Time's Eye (novel)

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Time's Eye
Time's Eye - baxter2.JPG
Author Arthur C. Clarke
Stephen Baxter
Country Great Britain
Language English
Series A Time Odyssey
Genre Science fiction novel
Publisher Voyager
Publication date
3 March 2003
Media type Print (hardback & paperback)
Pages 392
ISBN 0-00-713846-6
Followed by Sunstorm

Time's Eye is a 2003 science fiction novel co-written by Arthur C. Clarke (author of 2001: A Space Odyssey) and Stephen Baxter. It is the first book in the A Time Odyssey series. The next book in the series is Sunstorm.


The story opens with two hominids, probably Homo erectus, known as 'Seeker', a mother, and her infant daughter 'Grasper'. As they walked on the tranquil Earth two million years ago, they were suddenly captured by some blood-red beings, who turn out to be nineteenth-century British redcoat soldiers.

In the year 2037, the still-turbulent North West Frontier province of Pakistan near Afghanistan is being patrolled by U.N. peace-keepers. A helicopter, known as Little Bird, crewed by an American pilot, Chief Warrant Officer Casey Othic, a British observer, Lieutenant Bisesa Dutt, and back-up pilot Chief Warrant Officer Abdikadir Omar, an blond, blue-eyed Afghan who claims descent from the Macedonians who conquered the area in ancient times, is badly damaged by an RPG-wielding villager. Forced to ditch, the crew are met by soldiers based at nearby Jamrud fortress, which houses a garrison of British troops from northern India, part of the British Empire. The soldiers believe the year is 1885.

Casey is injured but Bisesa and Abdikadir are relatively uninjured and all three survivors are escorted to the fort to meet the commander, Captain Grove. Bisesa and Abdikadir explain to an initially unbelieving Grove what happened to them. Both parties eventually realise and accept the fact that they are from different periods. Both parties lost all communications before the crash and they hypothesise that it coincided with the "time-slip".

Also at the fort are American reporter Josh White and a British writer known as Ruddy – the young and still-unknown Rudyard Kipling. The British soldiers are outnumbered by sepoys and Gurkhas.

Many strange metal orbs, known as the Eyes, are seen floating in the sky and they defy all attempts to examine them, even using advanced equipment scavenged from Little Bird. They then see the two hominids Seeker and Grasper, who are kept in a net draped on one of the floating Eyes.

Simultaneously, Musa and Kolya, two Russian cosmonauts, and Sable, a U.S. astronaut, are returning to Earth from the International Space Station. They have also lost contact with ground control, but they manage to establish contact with Abdikadir, who is using equipment from Little Bird. The cosmonauts orbit Earth and take photographs. Abdikadir suggests that the Earth now comprises a conglomerate of different time periods from two million years ago, up to 2037, but have no clue as to why or who/what caused it.

The cosmonauts decide to reenter Earth's atmosphere unaided and land near some camp-fires spotted in central Asia, in the hope that the humans there will help them.

Upon exiting the craft, Musa is decapitated by a Mongolian warrior, while Sable and Kolya are loaded onto a cart heading east. They have arrived in Central Asia when the Mongols were at the height of their power. The Cosmonauts are eventually taken to meet Genghis Khan, with whom they are able to communicate in the Mongolian language. The Khan keeps them alive as he believes they have been sent from heaven. Yeh-lu – an astrologer and advisor to The Khan – and Kolya work together to plan what they should do with the Mongol army. They decide that the Khan should lead his army into China to rebuild the trading posts and towns that were lost in the Discontinuity/time slip. Sable disagrees and convinces the Khan to take the army to Babylon as this is the only place on Earth (other than Abdikadir's radio) that is broadcasting a radio signal of any sort. Sable believes this is where the power of this new world – which they name Mir (Russian for both "world" and "peace") – lies. Eventually, the Khan (who was hunting Ice age-era beasts and a family of ancient hominids at that time) was saved by Sable's pistol when he was locked in combat with a Sabre-toothed cat. Although at first, Kolya thought that Sable will get herself killed for having disrupted the Khan's hunt, it turns out she had gained the Khan's favor (as proved when Genghis takes her to his bed and rapes her).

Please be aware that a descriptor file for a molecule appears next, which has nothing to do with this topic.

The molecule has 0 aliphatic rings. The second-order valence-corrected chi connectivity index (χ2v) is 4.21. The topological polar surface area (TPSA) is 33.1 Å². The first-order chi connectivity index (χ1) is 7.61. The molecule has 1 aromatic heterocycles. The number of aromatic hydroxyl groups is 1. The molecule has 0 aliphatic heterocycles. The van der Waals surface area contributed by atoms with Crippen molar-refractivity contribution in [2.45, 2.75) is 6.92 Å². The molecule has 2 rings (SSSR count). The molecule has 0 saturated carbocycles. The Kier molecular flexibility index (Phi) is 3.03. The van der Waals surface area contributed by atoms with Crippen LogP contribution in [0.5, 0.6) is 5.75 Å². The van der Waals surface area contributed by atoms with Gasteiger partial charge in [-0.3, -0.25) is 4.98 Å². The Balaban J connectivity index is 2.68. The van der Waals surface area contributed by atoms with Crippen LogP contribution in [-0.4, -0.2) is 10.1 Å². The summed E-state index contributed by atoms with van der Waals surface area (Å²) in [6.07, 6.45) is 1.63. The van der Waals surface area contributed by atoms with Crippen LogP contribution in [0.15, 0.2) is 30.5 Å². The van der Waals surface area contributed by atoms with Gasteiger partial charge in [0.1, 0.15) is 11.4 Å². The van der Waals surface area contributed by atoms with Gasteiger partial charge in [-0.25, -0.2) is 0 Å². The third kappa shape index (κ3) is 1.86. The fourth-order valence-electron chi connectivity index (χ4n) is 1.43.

Meanwhile, in Northern India, Bisesa encounters the army of Alexander the Great, who by that time, has just recovered from his fatal arrow wound during his Mallian campaign. Using a factor (Englishman Cecil de Morgan) who speaks some Greek as an interpreter, the British forces and the Macedonians form an alliance and look toward Babylon. Alexander intends to establish a new capital there. Like Sable, Bisesa wants to examine the source of the radio signal.

Alexander's army arrives at Babylon before the Khan and has time to explore it. They discover that the western side of the city has been destroyed by an unknown disaster while the eastern side is filled with temples and ziggurats. As it runs out, Babylon was a combination of how it was at its zenith (during the time of Nebuchadnezzar) and its ruins from a later time. An orb at least three times larger than those previously seen is discovered in the Temple of Marduk and is found to be the source of the radio signals (and possibly the cause of Babylon to be half-obliterated and transported to the Discontinuity).